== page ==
After months of diplomatic pressure, Denmark has sent a high-level delegation to hold talks with India tomorrow to find ways to extradite prime accused in Purulia arms drop case Kim Davy to face trial here.
A 6-member Danish team led by Deputy Permanent Secretary in the Justice Ministry Jens Christian Bulow will hold talks with the Indian team headed by Special Secretary (Internal Secretary) in the Home Ministry S Jayaraman and explore options to bring back Davy to face trial in an Indian court in the 18 year-old case.
Official sources said the two sides will also explore the possibility of Davy facing trial in India and spending his prison term in Denmark, if convicted, and also the option to try him in a special court within the Indian Embassy in Copenhagen.
The Union Home Secretary had discussed Davy's extradition with Indian Ambassador to Denmark Ashok Attri in September, 2012 and asked him to push for it.
The Indian team will comprise officials from CBI, which had probed the case, the Ministries of External Affairs and Law while the Danish team will have officials from that country's criminal enforcement division and the Ambassador to India.
To put pressure on Denmark, India had scaled down its diplomatic relations with that country last year after it refused to appeal in the Supreme Court against a high court order which gave relief to Davy and refused to extradite him.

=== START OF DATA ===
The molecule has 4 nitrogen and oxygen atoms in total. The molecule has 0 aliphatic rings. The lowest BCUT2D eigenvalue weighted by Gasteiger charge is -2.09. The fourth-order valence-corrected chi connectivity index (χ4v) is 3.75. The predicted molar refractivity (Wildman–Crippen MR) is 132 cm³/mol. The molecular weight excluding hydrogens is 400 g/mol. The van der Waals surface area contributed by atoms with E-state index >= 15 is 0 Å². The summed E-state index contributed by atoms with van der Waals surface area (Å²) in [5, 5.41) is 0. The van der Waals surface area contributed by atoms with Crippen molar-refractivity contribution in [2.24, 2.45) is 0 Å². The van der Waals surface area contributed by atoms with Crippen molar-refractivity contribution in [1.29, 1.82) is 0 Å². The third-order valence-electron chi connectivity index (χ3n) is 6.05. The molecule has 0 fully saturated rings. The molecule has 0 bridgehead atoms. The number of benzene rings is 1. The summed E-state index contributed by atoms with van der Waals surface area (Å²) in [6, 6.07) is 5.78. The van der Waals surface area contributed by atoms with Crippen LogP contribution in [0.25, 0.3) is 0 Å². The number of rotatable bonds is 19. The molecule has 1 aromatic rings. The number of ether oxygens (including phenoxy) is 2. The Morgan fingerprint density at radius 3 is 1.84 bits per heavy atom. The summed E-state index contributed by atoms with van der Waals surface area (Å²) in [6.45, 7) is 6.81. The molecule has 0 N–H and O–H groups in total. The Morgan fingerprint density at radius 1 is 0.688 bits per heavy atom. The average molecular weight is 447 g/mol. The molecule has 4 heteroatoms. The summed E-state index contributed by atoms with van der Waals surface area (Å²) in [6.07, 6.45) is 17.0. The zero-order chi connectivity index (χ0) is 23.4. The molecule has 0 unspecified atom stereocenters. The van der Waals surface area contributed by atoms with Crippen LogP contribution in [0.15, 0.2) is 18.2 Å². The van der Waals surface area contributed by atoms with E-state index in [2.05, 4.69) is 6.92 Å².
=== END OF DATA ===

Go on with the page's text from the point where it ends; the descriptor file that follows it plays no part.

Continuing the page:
The case relates to an incident on the night of December 17, 1995, when an AN-26 aircraft dropped arms and ammunition in West Bengal's Purulia district. The consignment had hundreds of AK-47 rifles, pistols, anti-tank grenades, rocket launchers and thousands of rounds of ammunition.
Five Latvians and British national Peter Bleach were arrested in connection with the case. However, Davy, a Danish citizen, and the prime accused in the case, had managed to escape.
Since then the Indian government has been pursuing the case for his extradition to India with the Danish government.
The extradition order was passed by Danish government on April 9, 2010. However, Davy had approached a local court challenging the order of the Danish government. The court set aside the order.